Posted May 7, 2018
By Blaire Taylor, CIC graduate assistant
How do laws influence access to information? Do they enhance knowledge creation or
limit it? Can legal interpretation create information barriers for specific groups
or populations? These are questions that Dr. Dick Kawooya, an assistant professor in the School of Library and Information Science, explores
in his research.
Originally from Uganda, Kawooya came to the U.S. in 2001 as a graduate student. His
mentor, Professor Wallace Koehler, was tasked with starting a brand-new Master of
Library and Information Science program at Valdosta State University in Georgia, and
he invited his mentee to join the program’s inaugural class. Kawooya was drawn to
the field because he recognized that librarians played an important role in helping
people meet their needs.
“It was the idea that librarians are at the forefront in providing access to information
and preserving information and culture,” Kawooya said. “They make sure whatever anyone
has created is available to future generations.”
Initially, he didn’t plan on becoming a professor and staying in the U.S., but through
Koehler’s influence, Kawooya says the idea took hold. After completing his master’s
degree, his mentor helped him land a spot in the Ph.D. program at the University of
Tennessee. It was there that he discovered his love of teaching — and the difference
it allowed him to make.
“Just being in the classroom with students, I realized the influence you have as a
teacher,” Kawooya said. “I have a lot of graduate students who come in with questions
of trying to figure out their lives and where their implications are going to take
them. I realized this is a very important position to be in and you can actually have
an impact on people’s lives.”
Kawooya’s area of research lies in information policy, law and ethics. He is most
interested in how to minimize the legal and policy barriers to information access,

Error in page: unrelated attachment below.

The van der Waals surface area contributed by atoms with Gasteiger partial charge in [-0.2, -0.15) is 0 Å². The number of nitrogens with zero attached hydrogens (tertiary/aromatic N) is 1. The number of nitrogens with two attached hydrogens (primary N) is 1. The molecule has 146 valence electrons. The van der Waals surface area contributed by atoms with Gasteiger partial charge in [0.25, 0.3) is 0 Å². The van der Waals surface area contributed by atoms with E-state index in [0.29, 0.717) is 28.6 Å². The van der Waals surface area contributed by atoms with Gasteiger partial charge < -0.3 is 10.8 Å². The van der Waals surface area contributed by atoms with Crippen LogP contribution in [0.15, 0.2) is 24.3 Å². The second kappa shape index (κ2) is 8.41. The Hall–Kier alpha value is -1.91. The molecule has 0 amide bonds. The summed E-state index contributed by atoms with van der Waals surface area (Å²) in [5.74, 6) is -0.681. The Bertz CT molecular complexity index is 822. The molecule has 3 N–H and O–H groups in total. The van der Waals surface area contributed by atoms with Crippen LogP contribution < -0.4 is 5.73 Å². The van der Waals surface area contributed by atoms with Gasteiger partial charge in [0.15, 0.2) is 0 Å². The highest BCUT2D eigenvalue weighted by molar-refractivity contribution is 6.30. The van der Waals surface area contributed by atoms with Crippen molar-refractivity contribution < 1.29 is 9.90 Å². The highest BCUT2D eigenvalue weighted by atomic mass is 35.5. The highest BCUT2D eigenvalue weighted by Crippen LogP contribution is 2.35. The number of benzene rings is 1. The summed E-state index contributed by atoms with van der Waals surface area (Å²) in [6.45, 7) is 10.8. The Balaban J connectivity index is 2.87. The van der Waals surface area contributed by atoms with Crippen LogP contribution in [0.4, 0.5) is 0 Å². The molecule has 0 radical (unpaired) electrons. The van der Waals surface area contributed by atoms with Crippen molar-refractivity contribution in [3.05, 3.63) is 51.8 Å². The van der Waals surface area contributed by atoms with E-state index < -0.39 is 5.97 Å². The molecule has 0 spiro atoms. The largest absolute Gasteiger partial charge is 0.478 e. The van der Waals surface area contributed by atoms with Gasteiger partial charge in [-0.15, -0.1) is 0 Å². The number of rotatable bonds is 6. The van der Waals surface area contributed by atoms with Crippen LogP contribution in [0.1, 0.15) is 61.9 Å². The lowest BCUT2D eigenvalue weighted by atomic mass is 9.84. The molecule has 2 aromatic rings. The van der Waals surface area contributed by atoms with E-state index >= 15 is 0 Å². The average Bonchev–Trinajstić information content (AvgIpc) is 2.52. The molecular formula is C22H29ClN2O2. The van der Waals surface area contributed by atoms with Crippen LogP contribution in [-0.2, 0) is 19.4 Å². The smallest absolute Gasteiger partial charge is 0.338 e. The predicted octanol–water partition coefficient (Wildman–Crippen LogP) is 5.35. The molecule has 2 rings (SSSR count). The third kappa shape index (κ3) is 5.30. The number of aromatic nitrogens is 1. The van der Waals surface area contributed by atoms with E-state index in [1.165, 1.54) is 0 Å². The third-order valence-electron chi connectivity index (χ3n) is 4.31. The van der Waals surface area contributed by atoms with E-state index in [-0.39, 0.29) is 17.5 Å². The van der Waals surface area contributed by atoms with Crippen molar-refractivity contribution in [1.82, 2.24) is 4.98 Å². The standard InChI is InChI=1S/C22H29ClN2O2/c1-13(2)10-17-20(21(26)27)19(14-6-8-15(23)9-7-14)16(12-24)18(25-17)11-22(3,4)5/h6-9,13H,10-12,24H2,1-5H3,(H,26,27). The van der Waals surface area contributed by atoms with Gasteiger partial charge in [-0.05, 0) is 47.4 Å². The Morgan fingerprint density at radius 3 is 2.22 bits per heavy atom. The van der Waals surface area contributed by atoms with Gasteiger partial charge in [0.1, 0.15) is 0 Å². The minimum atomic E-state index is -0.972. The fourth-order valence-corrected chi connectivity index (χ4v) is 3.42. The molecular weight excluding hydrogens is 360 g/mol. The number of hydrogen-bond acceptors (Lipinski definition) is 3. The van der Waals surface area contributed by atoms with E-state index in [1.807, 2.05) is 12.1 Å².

particularly focusing on the laws regulating intellectual property in Africa and developing
countries. International property rights have fostered innovations in the creation,
storage and communications of information, but they have also created barriers to
information access. This can constrain the services that libraries and other cultural
institutions provide. Areas with fewer resources, in particular, are affected by laws
that regulate information accessibility, highlighting the importance of research like
his when it comes to influencing policy changes.
“When you think about access to information in these parts of the world, it’s fair
to say that there are people who struggle to get the means to access information,”
he said. “For instance, a well-developed public library system is not true everywhere
Digging deeper into his research area, Kawooya is currently exploring the legal barriers
for individuals with visual impairments. In 2008, he was selected as a member of the
African Union Expert Group that formulated one of the proposals that formed the basis
for the “Marrakesh Treaty to Facilitate Access to Published Works for Persons Who
are Blind, Visually Impaired or Otherwise Print Disabled.” This treaty is designed
to reduce or eliminate the “book famine” among the visually impaired, something that
he sees as a human rights and social justice issue.
“If a book is published today, it’s usually in digital or print form and available
instantly,” Kawooya says. “For folks who are visually impaired, that information is
not available instantly, so you can see the injustice.”
In order to change this, he is currently working with the World Blind Union and the
International Federation of Library Associations and Institutions on a multiyear research
and advocacy project on the implementation of the Marrakesh Treaty in developing countries
where those with visual impairment and print disabilities remain critically undeserved.
This summer, Kawooya will speak at the McNair Innovation and Free Enterprise Summit,
a forum that will explore topics such as blockchain technology, augmented reality,
the internet of things and artificial intelligence. He will share his research on
innovation and intellectual property in Africa under “The Global Perspective on Innovation
and Free Enterprise.”
Though Kawooya is making a difference by sharing his research globally, he finds that
his heart is in the work he does in the classroom.
“The most exciting part of my job is students who are willing to learn,” Kawooya says.
“The conversations are only supposed to last minutes, but they end up lasting hours.”
Blaire Taylor is a first-year graduate communications student with an assistantship
in the web communications office of the college. She is working towards a career in
visual communications and public relations. Outside of school, she loves to travel